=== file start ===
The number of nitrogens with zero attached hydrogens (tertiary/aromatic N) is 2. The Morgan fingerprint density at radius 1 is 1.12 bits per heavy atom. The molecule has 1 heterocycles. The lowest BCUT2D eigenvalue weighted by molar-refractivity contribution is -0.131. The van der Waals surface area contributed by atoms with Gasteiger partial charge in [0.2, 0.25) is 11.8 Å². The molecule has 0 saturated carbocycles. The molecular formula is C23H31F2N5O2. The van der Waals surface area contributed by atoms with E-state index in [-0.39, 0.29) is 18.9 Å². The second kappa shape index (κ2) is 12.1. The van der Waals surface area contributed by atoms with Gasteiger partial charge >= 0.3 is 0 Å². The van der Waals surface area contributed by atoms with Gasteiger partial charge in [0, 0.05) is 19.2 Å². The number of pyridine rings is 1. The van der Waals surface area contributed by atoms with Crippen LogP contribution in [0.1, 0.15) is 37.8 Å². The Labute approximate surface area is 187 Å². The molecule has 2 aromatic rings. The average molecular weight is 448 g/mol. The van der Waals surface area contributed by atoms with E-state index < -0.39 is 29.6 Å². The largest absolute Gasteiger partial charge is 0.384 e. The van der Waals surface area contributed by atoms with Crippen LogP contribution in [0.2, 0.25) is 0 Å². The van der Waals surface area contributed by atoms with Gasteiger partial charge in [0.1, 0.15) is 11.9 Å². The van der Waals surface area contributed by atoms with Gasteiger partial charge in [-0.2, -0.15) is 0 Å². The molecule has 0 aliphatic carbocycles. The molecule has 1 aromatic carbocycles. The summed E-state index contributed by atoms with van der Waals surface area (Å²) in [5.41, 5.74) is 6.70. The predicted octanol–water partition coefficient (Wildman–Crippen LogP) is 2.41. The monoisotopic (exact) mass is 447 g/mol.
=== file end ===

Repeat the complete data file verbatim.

The number of nitrogens with zero attached hydrogens (tertiary/aromatic N) is 2. The Morgan fingerprint density at radius 1 is 1.12 bits per heavy atom. The molecule has 1 heterocycles. The lowest BCUT2D eigenvalue weighted by molar-refractivity contribution is -0.131. The van der Waals surface area contributed by atoms with Gasteiger partial charge in [0.2, 0.25) is 11.8 Å². The molecule has 0 saturated carbocycles. The molecular formula is C23H31F2N5O2. The van der Waals surface area contributed by atoms with E-state index in [-0.39, 0.29) is 18.9 Å². The second kappa shape index (κ2) is 12.1. The van der Waals surface area contributed by atoms with Gasteiger partial charge >= 0.3 is 0 Å². The van der Waals surface area contributed by atoms with Gasteiger partial charge in [0, 0.05) is 19.2 Å². The number of pyridine rings is 1. The van der Waals surface area contributed by atoms with Crippen LogP contribution in [0.1, 0.15) is 37.8 Å². The Labute approximate surface area is 187 Å². The molecule has 2 aromatic rings. The average molecular weight is 448 g/mol. The van der Waals surface area contributed by atoms with E-state index < -0.39 is 29.6 Å². The largest absolute Gasteiger partial charge is 0.384 e. The van der Waals surface area contributed by atoms with Crippen LogP contribution in [0.2, 0.25) is 0 Å². The van der Waals surface area contributed by atoms with Gasteiger partial charge in [0.1, 0.15) is 11.9 Å². The van der Waals surface area contributed by atoms with Gasteiger partial charge in [-0.2, -0.15) is 0 Å². The molecule has 0 aliphatic carbocycles. The molecule has 1 aromatic carbocycles. The summed E-state index contributed by atoms with van der Waals surface area (Å²) in [5.41, 5.74) is 6.70. The predicted octanol–water partition coefficient (Wildman–Crippen LogP) is 2.41. The monoisotopic (exact) mass is 447 g/mol.